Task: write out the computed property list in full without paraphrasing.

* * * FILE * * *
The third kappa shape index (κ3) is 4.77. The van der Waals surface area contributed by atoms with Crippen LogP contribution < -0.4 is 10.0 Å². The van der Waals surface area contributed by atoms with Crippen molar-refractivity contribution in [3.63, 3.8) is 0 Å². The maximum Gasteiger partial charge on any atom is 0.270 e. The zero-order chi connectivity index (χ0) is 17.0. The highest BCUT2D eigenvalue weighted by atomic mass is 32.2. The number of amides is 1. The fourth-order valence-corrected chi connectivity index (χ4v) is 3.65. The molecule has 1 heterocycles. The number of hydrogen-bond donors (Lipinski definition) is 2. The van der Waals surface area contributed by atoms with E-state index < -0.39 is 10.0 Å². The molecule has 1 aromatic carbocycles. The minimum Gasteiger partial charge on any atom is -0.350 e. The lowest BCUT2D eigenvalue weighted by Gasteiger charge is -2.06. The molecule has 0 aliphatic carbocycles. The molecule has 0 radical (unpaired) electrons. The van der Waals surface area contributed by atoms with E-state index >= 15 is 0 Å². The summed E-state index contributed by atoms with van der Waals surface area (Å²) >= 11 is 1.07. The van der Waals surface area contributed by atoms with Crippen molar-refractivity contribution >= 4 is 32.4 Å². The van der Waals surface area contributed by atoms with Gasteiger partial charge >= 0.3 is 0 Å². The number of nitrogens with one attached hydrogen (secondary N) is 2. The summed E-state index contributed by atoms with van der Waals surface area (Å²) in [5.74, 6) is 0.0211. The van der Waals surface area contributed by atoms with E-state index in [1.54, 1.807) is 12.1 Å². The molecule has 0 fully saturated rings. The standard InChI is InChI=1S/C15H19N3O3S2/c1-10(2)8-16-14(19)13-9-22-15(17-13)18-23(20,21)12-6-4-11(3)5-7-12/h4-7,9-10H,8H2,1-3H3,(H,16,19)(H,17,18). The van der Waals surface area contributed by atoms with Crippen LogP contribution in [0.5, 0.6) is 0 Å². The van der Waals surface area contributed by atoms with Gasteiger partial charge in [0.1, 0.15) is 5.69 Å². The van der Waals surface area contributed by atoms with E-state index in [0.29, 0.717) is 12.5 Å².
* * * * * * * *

The third kappa shape index (κ3) is 4.77. The van der Waals surface area contributed by atoms with Crippen LogP contribution < -0.4 is 10.0 Å². The van der Waals surface area contributed by atoms with Crippen molar-refractivity contribution in [3.63, 3.8) is 0 Å². The maximum Gasteiger partial charge on any atom is 0.270 e. The zero-order chi connectivity index (χ0) is 17.0. The highest BCUT2D eigenvalue weighted by atomic mass is 32.2. The number of amides is 1. The fourth-order valence-corrected chi connectivity index (χ4v) is 3.65. The molecule has 1 heterocycles. The number of hydrogen-bond donors (Lipinski definition) is 2. The van der Waals surface area contributed by atoms with E-state index < -0.39 is 10.0 Å². The molecule has 1 aromatic carbocycles. The minimum Gasteiger partial charge on any atom is -0.350 e. The lowest BCUT2D eigenvalue weighted by Gasteiger charge is -2.06. The molecule has 0 aliphatic carbocycles. The molecule has 0 radical (unpaired) electrons. The van der Waals surface area contributed by atoms with E-state index >= 15 is 0 Å². The summed E-state index contributed by atoms with van der Waals surface area (Å²) >= 11 is 1.07. The van der Waals surface area contributed by atoms with Crippen molar-refractivity contribution >= 4 is 32.4 Å². The van der Waals surface area contributed by atoms with Gasteiger partial charge >= 0.3 is 0 Å². The number of nitrogens with one attached hydrogen (secondary N) is 2. The summed E-state index contributed by atoms with van der Waals surface area (Å²) in [5.74, 6) is 0.0211. The van der Waals surface area contributed by atoms with E-state index in [1.54, 1.807) is 12.1 Å². The molecule has 0 fully saturated rings. The standard InChI is InChI=1S/C15H19N3O3S2/c1-10(2)8-16-14(19)13-9-22-15(17-13)18-23(20,21)12-6-4-11(3)5-7-12/h4-7,9-10H,8H2,1-3H3,(H,16,19)(H,17,18). The van der Waals surface area contributed by atoms with Crippen LogP contribution in [0.5, 0.6) is 0 Å². The van der Waals surface area contributed by atoms with Gasteiger partial charge in [0.1, 0.15) is 5.69 Å². The van der Waals surface area contributed by atoms with E-state index in [0.29, 0.717) is 12.5 Å².